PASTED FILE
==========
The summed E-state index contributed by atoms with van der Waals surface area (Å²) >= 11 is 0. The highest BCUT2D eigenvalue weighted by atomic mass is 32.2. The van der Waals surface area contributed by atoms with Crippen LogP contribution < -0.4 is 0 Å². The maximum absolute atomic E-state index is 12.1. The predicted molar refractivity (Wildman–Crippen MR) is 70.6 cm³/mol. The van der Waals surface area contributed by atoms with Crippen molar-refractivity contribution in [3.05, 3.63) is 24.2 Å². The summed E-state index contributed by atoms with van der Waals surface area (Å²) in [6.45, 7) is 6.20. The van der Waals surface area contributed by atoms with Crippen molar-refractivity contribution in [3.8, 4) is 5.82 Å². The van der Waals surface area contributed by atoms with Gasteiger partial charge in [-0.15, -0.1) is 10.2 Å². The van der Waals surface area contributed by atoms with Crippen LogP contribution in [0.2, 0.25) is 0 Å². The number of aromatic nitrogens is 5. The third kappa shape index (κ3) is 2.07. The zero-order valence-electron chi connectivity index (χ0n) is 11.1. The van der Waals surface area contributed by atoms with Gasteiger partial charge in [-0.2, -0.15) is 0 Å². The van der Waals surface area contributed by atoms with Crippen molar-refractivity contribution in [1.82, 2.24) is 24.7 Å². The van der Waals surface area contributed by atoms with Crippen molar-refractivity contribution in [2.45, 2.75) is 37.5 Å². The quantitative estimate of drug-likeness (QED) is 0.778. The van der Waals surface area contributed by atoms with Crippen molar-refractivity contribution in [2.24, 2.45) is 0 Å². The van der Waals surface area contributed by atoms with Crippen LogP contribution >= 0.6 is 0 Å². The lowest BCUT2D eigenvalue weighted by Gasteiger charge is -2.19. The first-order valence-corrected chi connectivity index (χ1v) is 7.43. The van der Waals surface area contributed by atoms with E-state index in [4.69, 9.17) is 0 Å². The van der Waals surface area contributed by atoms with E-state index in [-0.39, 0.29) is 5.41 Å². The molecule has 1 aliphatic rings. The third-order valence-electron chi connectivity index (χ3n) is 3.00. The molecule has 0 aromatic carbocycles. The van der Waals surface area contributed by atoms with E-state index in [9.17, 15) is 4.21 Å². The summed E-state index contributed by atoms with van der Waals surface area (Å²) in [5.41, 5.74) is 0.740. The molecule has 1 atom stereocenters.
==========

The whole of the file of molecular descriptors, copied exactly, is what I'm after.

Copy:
The summed E-state index contributed by atoms with van der Waals surface area (Å²) >= 11 is 0. The highest BCUT2D eigenvalue weighted by atomic mass is 32.2. The van der Waals surface area contributed by atoms with Crippen LogP contribution < -0.4 is 0 Å². The maximum absolute atomic E-state index is 12.1. The predicted molar refractivity (Wildman–Crippen MR) is 70.6 cm³/mol. The van der Waals surface area contributed by atoms with Crippen molar-refractivity contribution in [3.05, 3.63) is 24.2 Å². The summed E-state index contributed by atoms with van der Waals surface area (Å²) in [6.45, 7) is 6.20. The van der Waals surface area contributed by atoms with Crippen molar-refractivity contribution in [3.8, 4) is 5.82 Å². The van der Waals surface area contributed by atoms with Gasteiger partial charge in [-0.15, -0.1) is 10.2 Å². The van der Waals surface area contributed by atoms with Crippen LogP contribution in [0.2, 0.25) is 0 Å². The number of aromatic nitrogens is 5. The third kappa shape index (κ3) is 2.07. The zero-order valence-electron chi connectivity index (χ0n) is 11.1. The van der Waals surface area contributed by atoms with Gasteiger partial charge in [-0.2, -0.15) is 0 Å². The van der Waals surface area contributed by atoms with Crippen molar-refractivity contribution in [1.82, 2.24) is 24.7 Å². The van der Waals surface area contributed by atoms with Crippen molar-refractivity contribution in [2.45, 2.75) is 37.5 Å². The quantitative estimate of drug-likeness (QED) is 0.778. The van der Waals surface area contributed by atoms with Crippen molar-refractivity contribution in [2.24, 2.45) is 0 Å². The van der Waals surface area contributed by atoms with Crippen LogP contribution >= 0.6 is 0 Å². The lowest BCUT2D eigenvalue weighted by Gasteiger charge is -2.19. The first-order valence-corrected chi connectivity index (χ1v) is 7.43. The van der Waals surface area contributed by atoms with E-state index in [4.69, 9.17) is 0 Å². The van der Waals surface area contributed by atoms with E-state index in [-0.39, 0.29) is 5.41 Å². The molecule has 1 aliphatic rings. The third-order valence-electron chi connectivity index (χ3n) is 3.00. The molecule has 0 aromatic carbocycles. The van der Waals surface area contributed by atoms with E-state index in [9.17, 15) is 4.21 Å². The summed E-state index contributed by atoms with van der Waals surface area (Å²) in [5.41, 5.74) is 0.740. The molecule has 1 atom stereocenters.